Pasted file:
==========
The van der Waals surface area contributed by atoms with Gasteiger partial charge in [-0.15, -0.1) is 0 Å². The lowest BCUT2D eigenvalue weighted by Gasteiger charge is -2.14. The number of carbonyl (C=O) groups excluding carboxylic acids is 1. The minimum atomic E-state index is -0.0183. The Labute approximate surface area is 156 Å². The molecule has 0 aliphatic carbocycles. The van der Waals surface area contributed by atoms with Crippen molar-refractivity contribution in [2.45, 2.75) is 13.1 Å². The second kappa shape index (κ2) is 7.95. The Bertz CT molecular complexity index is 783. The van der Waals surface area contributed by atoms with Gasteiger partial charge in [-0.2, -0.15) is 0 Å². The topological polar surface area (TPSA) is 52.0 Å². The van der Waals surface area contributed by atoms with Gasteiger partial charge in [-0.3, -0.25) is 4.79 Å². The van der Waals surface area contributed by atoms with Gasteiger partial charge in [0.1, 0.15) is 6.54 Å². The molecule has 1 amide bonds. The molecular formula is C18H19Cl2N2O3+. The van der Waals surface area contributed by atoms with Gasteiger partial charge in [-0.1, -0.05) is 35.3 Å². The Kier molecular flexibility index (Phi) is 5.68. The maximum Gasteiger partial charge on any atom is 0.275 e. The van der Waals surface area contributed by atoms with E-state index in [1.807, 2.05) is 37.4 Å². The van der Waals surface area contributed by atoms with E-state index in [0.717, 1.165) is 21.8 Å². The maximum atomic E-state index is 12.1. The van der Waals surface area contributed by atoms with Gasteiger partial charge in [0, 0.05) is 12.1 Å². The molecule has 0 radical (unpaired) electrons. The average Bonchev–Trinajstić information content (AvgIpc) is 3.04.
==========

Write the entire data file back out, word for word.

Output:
The van der Waals surface area contributed by atoms with Gasteiger partial charge in [-0.15, -0.1) is 0 Å². The lowest BCUT2D eigenvalue weighted by Gasteiger charge is -2.14. The number of carbonyl (C=O) groups excluding carboxylic acids is 1. The minimum atomic E-state index is -0.0183. The Labute approximate surface area is 156 Å². The molecule has 0 aliphatic carbocycles. The van der Waals surface area contributed by atoms with Crippen molar-refractivity contribution in [2.45, 2.75) is 13.1 Å². The second kappa shape index (κ2) is 7.95. The Bertz CT molecular complexity index is 783. The van der Waals surface area contributed by atoms with Gasteiger partial charge in [-0.2, -0.15) is 0 Å². The topological polar surface area (TPSA) is 52.0 Å². The van der Waals surface area contributed by atoms with Gasteiger partial charge in [-0.3, -0.25) is 4.79 Å². The van der Waals surface area contributed by atoms with Gasteiger partial charge in [0.1, 0.15) is 6.54 Å². The molecule has 1 amide bonds. The molecular formula is C18H19Cl2N2O3+. The van der Waals surface area contributed by atoms with Gasteiger partial charge in [-0.1, -0.05) is 35.3 Å². The Kier molecular flexibility index (Phi) is 5.68. The maximum Gasteiger partial charge on any atom is 0.275 e. The van der Waals surface area contributed by atoms with E-state index in [1.807, 2.05) is 37.4 Å². The van der Waals surface area contributed by atoms with E-state index in [0.717, 1.165) is 21.8 Å². The maximum atomic E-state index is 12.1. The van der Waals surface area contributed by atoms with Gasteiger partial charge in [0, 0.05) is 12.1 Å². The molecule has 0 radical (unpaired) electrons. The average Bonchev–Trinajstić information content (AvgIpc) is 3.04.